Quatre chansons françaises
Piano Concerto No.21 in C, K467
Elizabeth Watts (soprano)
Tamara Stefanovich (piano)
Reviewed by: Douglas Cooksey
Reviewed: 24 February, 2013
Venue: Southbank Centre, London – Royal Festival Hall
Bookended by one of Benjamin Britten’s more remarkable juvenile creations and Mahler’s vision of heaven through the eyes of a child, this concert could well have been described as “Childhood Revisited”.
In The Turn of the Screw the character of Miles is disturbing because he is ‘knowing’ in a way alien to most children. There is also something alarming about Britten’s Quatre chansons françaises. Written at age 14 and exhumed for a posthumous first performance in 1980, Britten makes use of poems by Verlaine and Victor Hugo, hardly normal adolescent reading. If anyone thought Mendelssohn’s magical recreation of Shakespeare’s A Midsummer Night’s Dream remarkable at the age of 17, Britten’s third song, ‘L’enfance’ (Childhood), a mother stretched out on a bed dying whilst her child laughs and pipes happily outside is truly unnerving from a 14-year-old. Throughout the cycle Elizabeth Watts was outstanding; she brought sensitivity and security to this demanding music. Vladimir Ashkenazy and a reduced Philharmonia Orchestra accompanied with tact, with praise to Gordon Hunt’s plangent oboe solos in ‘Sagesse’ (Wisdom).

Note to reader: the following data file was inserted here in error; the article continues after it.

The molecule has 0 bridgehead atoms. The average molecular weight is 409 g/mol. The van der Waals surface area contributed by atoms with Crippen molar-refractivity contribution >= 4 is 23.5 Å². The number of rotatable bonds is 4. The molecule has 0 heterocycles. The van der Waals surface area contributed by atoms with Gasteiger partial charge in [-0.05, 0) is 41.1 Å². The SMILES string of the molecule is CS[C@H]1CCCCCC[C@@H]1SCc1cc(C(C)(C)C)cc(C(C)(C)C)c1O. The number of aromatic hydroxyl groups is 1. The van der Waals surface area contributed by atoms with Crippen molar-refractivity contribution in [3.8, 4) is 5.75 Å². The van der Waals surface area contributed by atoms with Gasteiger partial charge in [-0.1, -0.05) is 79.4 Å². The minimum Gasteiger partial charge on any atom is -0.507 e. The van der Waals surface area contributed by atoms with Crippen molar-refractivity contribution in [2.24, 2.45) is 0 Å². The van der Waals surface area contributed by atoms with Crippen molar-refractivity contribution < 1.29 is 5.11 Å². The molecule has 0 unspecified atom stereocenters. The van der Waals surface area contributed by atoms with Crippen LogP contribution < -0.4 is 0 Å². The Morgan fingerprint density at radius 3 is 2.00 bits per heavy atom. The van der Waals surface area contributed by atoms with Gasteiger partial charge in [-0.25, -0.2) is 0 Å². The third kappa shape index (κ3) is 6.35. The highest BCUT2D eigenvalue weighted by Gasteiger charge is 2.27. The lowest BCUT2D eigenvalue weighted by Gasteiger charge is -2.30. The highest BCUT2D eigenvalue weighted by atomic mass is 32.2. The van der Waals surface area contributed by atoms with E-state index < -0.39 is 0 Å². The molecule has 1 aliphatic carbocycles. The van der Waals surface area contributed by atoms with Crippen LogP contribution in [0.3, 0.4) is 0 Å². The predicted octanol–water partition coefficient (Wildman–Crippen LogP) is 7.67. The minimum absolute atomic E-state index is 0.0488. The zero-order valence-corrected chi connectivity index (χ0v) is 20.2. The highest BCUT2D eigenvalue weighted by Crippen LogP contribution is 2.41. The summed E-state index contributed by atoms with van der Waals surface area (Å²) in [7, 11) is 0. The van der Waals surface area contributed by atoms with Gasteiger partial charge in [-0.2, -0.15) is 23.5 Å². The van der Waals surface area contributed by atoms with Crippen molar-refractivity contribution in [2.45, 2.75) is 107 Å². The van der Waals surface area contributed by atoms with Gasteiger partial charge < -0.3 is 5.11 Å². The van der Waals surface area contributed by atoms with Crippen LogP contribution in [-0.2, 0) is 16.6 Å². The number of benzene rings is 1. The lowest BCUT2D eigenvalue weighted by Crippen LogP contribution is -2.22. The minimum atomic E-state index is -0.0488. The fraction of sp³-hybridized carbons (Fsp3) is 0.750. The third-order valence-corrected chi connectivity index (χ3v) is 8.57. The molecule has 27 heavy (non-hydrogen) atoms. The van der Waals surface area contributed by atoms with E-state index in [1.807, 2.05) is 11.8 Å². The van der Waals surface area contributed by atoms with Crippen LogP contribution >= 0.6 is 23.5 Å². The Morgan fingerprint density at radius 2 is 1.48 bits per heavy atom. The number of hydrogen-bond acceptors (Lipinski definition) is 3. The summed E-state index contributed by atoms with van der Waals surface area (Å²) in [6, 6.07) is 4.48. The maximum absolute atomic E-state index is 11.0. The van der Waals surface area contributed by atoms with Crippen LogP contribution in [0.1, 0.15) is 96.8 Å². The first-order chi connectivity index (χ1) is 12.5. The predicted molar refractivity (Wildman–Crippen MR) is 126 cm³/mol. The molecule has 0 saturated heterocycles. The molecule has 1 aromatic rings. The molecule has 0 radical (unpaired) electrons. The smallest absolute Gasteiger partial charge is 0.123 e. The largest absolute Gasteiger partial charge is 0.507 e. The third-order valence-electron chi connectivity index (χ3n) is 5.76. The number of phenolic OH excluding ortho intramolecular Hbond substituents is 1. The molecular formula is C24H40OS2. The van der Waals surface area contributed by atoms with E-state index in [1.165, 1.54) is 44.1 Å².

Tamara Stefanovich was the antithesis of what had preceded. Seasoned Mozartean that he is, Ashkenazy brought the right springy touch to the opening ritornello but Stefanovich turned her opening flourish into an unstylistic cadenza, thereafter inappropriately hogging the limelight. Interplay is the great glory of Mozart’s piano concertos, even in a display piece like K467; for most of the time she could have been playing on another planet. The two proper cadenzas (the pianist’s?) were of unspeakable awfulness.
Mahler 4 was a joy. It’s a severe test for even the most technically endowed conductor, literal observance of the score’s myriad detailed markings frequently creating interpretative dead-ends. Ashkenazy succeeded largely through intuition and affection, each paragraph leading naturally to the next, markings like Wild and Schwungvoll noted but not overplayed. There were some stylish individual contributions, notably Kenneth Smith’s characterful woodland flute, Nigel Black’s horn subtly understated in the little cadenza at the close of the first movement and above all Zsolt-Tihamér Visontay’s re-tuned “Wie eine Fidel”, a constant spooky presence in the second-movement Ländler’s background. The flowing slow movement brought one slight miscalculation with the first of the three tempo changes (Andante) leading to the climax just too relaxed; however in keeping with Mahler’s injunction for “discretion” Ashkenazy found an elegant solution to the soprano ‘problem’, Elizabeth Watts sitting at the side of the stage and then threading her way unobtrusively through the musicians so that the final two movements were indivisible. She had exactly the right youthful voice for ‘Das himmlische Leben’, the final sentence – “There is no music on Earth to be compared with ours” – still had the power to bring a lump to the throat.